That, therefore, which the whole Church of the true God holds and professes as its creed, that Christ shall come from heaven to judge quick and dead, this we call the last day, or last time, of the divine judgment. For we do not know how many days this judgment may occupy; but no one who reads the Scriptures, however negligently, need be told that in them "day" is customarily used for "time." And when we speak of the day of God's judgment, we add the word last or final for this reason, because even now God judges, and has judged from the beginning of human history, banishing from paradise, and excluding from the tree of life, those first men who perpetrated so great a sin. Yea, He was certainly exercising judgment also when He did not spare the angels who sinned, whose prince, overcome by envy, seduced men after being himself seduced. Neither is it without God's profound and just judgment that the life of demons and men, the one in the air, the other on earth, is filled with misery, calamities, and mistakes. And even though no one had sinned, it could only have been by the good and right judgment of God that the whole rational creation could have been maintained in eternal blessedness by a persevering adherence to its Lord. He judges, too, not only in the mass, condemning the race of devils and the race of men to be miserable on account of the original sin of these races, but He also judges the voluntary and personal acts of individuals. For even the devils pray that they may not be tormented, which proves that without injustice they might either be spared or tormented according to their deserts. And men are punished by God for their sins often visibly, always secretly, either in this life or after death, although no man acts rightly save by the assistance of divine aid; and no man or devil acts unrighteously save by the permission of the divine and most just judgment. For, as the apostle says, "There is no unrighteousness with God;" and as he elsewhere says, "His judgments are inscrutable, and His ways past finding out" In this book, then, I shall speak, as God permits, not of those first judgments, nor of these intervening judgments of God, but of the last judgment, when Christ is to come from heaven to judge the quick and the dead. For that day is properly called the day of judgment, because in it there shall be no room left for the ignorant questioning why this wicked person is happy and that righteous man unhappy. In that day true and full happiness shall be the lot of none but the good, while deserved and supreme misery shall be the portion of the wicked, and of them only.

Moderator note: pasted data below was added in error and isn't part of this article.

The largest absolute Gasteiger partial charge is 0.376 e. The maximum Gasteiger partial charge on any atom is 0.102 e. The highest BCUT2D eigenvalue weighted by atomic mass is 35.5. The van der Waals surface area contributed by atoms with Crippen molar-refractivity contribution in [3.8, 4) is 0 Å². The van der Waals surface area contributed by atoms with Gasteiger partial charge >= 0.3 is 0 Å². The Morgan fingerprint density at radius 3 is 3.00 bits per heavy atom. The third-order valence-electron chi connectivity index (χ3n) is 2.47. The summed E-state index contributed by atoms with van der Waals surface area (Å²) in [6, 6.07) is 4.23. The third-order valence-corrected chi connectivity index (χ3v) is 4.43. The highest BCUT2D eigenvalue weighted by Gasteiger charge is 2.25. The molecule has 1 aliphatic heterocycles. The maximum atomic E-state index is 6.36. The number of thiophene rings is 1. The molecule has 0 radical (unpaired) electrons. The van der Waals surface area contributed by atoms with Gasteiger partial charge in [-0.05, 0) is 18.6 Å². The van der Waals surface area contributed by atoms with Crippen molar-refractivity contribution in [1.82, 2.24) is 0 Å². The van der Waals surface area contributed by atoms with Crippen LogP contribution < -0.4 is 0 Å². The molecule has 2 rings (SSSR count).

CHAPTER 2 THAT IN THE MINGLED WEB OF HUMAN AFFAIRS GOD'S JUDGMENT IS PRESENT, THOUGH IT CANNOT BE DISCERNED